Acoustic Guitar for Beginners- Lesson 1 - Laying the foundation -
Playing the acoustic guitar is certainly no easy task for the beginner. The chords are difficult at first to master, the hands have to learn the proper coordination and strength, and the finger tips in the chording hand have to develop some resilience to the initial pain from pressing on the strings. However, just like any worthwhile endeavor, learning to play the guitar, like the piano or any instrument, is incredibly rewarding and becomes much easier and fluid once some initial hurdles are overcome.
For the first several weeks up to the first few months, these hurdles will discourage many “would-be” great players. Persistence is imperative to appreciate playing the acoustic guitar fluently. In this first lesson, we will help the beginner learn what to expect so he or she will become the best beginner acoustic guitar player he or she can be. This initial lesson will help a beginning guitar player in two major areas- getting comfortable with the guitar as soon as possible, and setting realistic expectations for maximum success.
Hurdle #1: Understanding the guitar – getting familiar and comfortable.
The beginning acoustic guitar player should quickly learn the basic part of the guitar. This part of the foundation will help the budding guitar player understand his or her instrument and become familiar with it to make other lessons understandable. The beginning student should learn the following about the anatomy of the acoustic guitar:
The Guitar is divided into 3 regions, the head, neck and body.
The head contains the tuning machines (tuning gears), and the tuning keys. These keys are attached to 1 end of the strings and are used to tighten the strings (increasing their pitch) or loosening the strings (lowering their pitch). The best way to understand this concept is to pluck a single string while slowly tightening and loosening the string.
The neck contains the fretboard, where all of the chording and fingering takes place. The neck and headstock or head are usually made out of 1 piece of hard wood, often mahogany, rosewood or maple. An incredible amount of tension is placed on the neck and the guitar from the strings. On the fretboard, certain frets are marked with inlaid dots (references) that help the player quickly recognize certain frets during play. The frets are numbered from # 1, starting near the head just after the nut. The nut is at the top of the fretboard, and is necessary for keeping the strings equally spaced, as well as creating a second point of suspension.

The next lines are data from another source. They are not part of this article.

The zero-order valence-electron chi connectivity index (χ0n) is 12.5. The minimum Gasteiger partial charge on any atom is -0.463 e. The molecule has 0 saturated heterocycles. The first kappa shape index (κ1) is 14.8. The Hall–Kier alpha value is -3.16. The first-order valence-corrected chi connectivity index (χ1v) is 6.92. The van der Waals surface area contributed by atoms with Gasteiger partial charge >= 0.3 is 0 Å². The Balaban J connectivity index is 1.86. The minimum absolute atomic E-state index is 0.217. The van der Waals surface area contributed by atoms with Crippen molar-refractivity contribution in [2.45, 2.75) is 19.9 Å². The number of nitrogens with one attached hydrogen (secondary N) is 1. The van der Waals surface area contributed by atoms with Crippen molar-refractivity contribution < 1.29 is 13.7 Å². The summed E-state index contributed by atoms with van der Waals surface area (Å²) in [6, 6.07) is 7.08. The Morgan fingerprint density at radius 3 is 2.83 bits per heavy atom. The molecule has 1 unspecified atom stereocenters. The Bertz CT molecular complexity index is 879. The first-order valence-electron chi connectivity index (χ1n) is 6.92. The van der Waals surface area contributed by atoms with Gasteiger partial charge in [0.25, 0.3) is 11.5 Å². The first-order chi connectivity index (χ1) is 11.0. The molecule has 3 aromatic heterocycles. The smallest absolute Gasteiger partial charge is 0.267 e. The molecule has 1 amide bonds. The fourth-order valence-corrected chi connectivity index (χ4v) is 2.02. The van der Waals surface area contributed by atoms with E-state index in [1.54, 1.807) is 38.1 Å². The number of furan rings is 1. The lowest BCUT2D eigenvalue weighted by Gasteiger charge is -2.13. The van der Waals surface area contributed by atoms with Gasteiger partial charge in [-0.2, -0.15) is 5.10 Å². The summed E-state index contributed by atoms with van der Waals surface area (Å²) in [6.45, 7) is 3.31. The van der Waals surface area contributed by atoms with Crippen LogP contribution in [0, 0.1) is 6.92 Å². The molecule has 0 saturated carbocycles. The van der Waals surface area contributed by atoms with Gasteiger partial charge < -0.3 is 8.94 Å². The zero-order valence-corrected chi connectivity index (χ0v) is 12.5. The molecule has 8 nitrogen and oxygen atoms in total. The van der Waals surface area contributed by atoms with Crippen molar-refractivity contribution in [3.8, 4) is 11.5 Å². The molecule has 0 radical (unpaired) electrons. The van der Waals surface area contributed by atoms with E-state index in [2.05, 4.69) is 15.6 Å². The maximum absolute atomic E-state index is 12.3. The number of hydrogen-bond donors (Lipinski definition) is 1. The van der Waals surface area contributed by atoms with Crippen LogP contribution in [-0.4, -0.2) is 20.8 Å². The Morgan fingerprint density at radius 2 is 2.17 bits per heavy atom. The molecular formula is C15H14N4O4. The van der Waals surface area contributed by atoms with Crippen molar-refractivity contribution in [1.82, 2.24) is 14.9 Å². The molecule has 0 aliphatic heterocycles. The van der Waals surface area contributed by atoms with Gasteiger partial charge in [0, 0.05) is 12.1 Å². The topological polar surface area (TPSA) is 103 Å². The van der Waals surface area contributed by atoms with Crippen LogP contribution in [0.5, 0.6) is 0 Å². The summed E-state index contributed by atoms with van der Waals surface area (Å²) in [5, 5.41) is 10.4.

The body of the guitar is where the strumming happens, and where the sound is amplified. The parts of the acoustic guitar body include the top (surface), sides, back, pick guard, bridge, saddle, bridge pins, sound hole and end pin. When someone strums or plucks a guitar string, the vibration is transferred through the saddle and bridge to the top of the guitar, which vibrates in frequency of the strings that are strummed. This vibration becomes amplified in the body and projected through the sound hole. The pick guard is a layer of protection on the body to keep he pick from scratching and wearing down the top (surface). The bridge pins anchor the strings at the other end opposite of the tuning keys.
Hurdle # 2: Setting Realistic and Proper expectations:
A beginning acoustic guitar player (or electric for that matter) should have some realistic expectations in order to remain encouraged through the first few months. The first 2 or 3 months of practice are perhaps the most painful to the hands and to the ear. The beginning acoustic guitar player should realize that his or her sounds will be awkward at the beginning, but through perseverance and consistent practice, one can obtain great results.
The player should expect some pain in the hands, especially the chording hand (left hand for the right-handed player), and the fingertips of the chording hand. Initially, the chording hand will cramp and the fingertips will get sore quickly, while beginning to build up some callouses over the course of several weeks. It is not uncommon for a consistent and dedicated beginner to experience some peeling, pain and thickening of those fingertips.
The beginner acoustic guitar player should also expect some string buzzing (a strange sound produces when strings are not chorded with enough pressure or when the fingers brush against strings that they are not supposed to touch).
The beginner should also expect that chord will be hard to remember at first, and switching between chords will be slow at first as the player is beginning to learn. Additionally, the beginner might also expect a little ridicule or teasing from listeners, which might make an argument for beginning practice in privacy so as not to become too discouraged.
Every player, including the most advanced player, will also experience “plateauing” which is common in every learning endeavor. Plateauing is simply a sense in one's learning where he or she believes that continued practice is not providing any benefit. The reality is, that plateauing is actually a great signal that much has been learned, and that persistence will help the player become fine tuned and a more accomplished player. Plateaus are simply a foundation of accomplishment whereby the beginner has reached a level of mastery, and can continue to discover new skills if he or she persists. A great way to push past the plateaus is to simply find a new inspiration, study with a different player, or learn a new skill on guitar that has not been considered.
This initial guitar lesson for beginning acoustic guitar players was provided by Aaron Schulman, musician for over 26 years and an avid guitar player for over 20 years. Before purchasing your first guitar, consider reading more reviews on acoustic guitars on his website, StrumViews.com.